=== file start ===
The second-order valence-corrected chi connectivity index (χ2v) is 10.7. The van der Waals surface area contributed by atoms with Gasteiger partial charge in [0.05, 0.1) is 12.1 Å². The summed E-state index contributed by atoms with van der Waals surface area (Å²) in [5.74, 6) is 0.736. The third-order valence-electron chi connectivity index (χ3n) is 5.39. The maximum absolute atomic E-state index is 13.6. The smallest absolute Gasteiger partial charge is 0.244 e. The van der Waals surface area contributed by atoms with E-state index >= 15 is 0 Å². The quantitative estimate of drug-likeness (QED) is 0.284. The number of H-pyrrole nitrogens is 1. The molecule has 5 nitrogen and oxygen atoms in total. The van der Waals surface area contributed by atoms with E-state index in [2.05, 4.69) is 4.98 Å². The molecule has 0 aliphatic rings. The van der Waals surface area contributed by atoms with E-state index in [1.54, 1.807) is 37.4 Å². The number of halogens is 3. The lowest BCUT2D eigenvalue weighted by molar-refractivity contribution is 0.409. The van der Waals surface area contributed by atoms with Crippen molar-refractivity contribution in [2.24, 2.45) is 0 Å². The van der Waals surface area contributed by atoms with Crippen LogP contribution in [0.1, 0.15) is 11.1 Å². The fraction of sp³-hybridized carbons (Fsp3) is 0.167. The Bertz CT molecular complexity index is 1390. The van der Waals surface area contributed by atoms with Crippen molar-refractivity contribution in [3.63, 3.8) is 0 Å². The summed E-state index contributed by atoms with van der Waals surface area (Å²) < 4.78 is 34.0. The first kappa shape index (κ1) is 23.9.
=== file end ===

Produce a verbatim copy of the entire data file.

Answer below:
The second-order valence-corrected chi connectivity index (χ2v) is 10.7. The van der Waals surface area contributed by atoms with Gasteiger partial charge in [0.05, 0.1) is 12.1 Å². The summed E-state index contributed by atoms with van der Waals surface area (Å²) in [5.74, 6) is 0.736. The third-order valence-electron chi connectivity index (χ3n) is 5.39. The maximum absolute atomic E-state index is 13.6. The smallest absolute Gasteiger partial charge is 0.244 e. The van der Waals surface area contributed by atoms with E-state index >= 15 is 0 Å². The quantitative estimate of drug-likeness (QED) is 0.284. The number of H-pyrrole nitrogens is 1. The molecule has 5 nitrogen and oxygen atoms in total. The van der Waals surface area contributed by atoms with E-state index in [2.05, 4.69) is 4.98 Å². The molecule has 0 aliphatic rings. The van der Waals surface area contributed by atoms with E-state index in [1.54, 1.807) is 37.4 Å². The number of halogens is 3. The lowest BCUT2D eigenvalue weighted by molar-refractivity contribution is 0.409. The van der Waals surface area contributed by atoms with Crippen molar-refractivity contribution in [2.24, 2.45) is 0 Å². The van der Waals surface area contributed by atoms with Crippen LogP contribution in [0.1, 0.15) is 11.1 Å². The fraction of sp³-hybridized carbons (Fsp3) is 0.167. The Bertz CT molecular complexity index is 1390. The van der Waals surface area contributed by atoms with Crippen molar-refractivity contribution in [3.63, 3.8) is 0 Å². The summed E-state index contributed by atoms with van der Waals surface area (Å²) < 4.78 is 34.0. The first kappa shape index (κ1) is 23.9.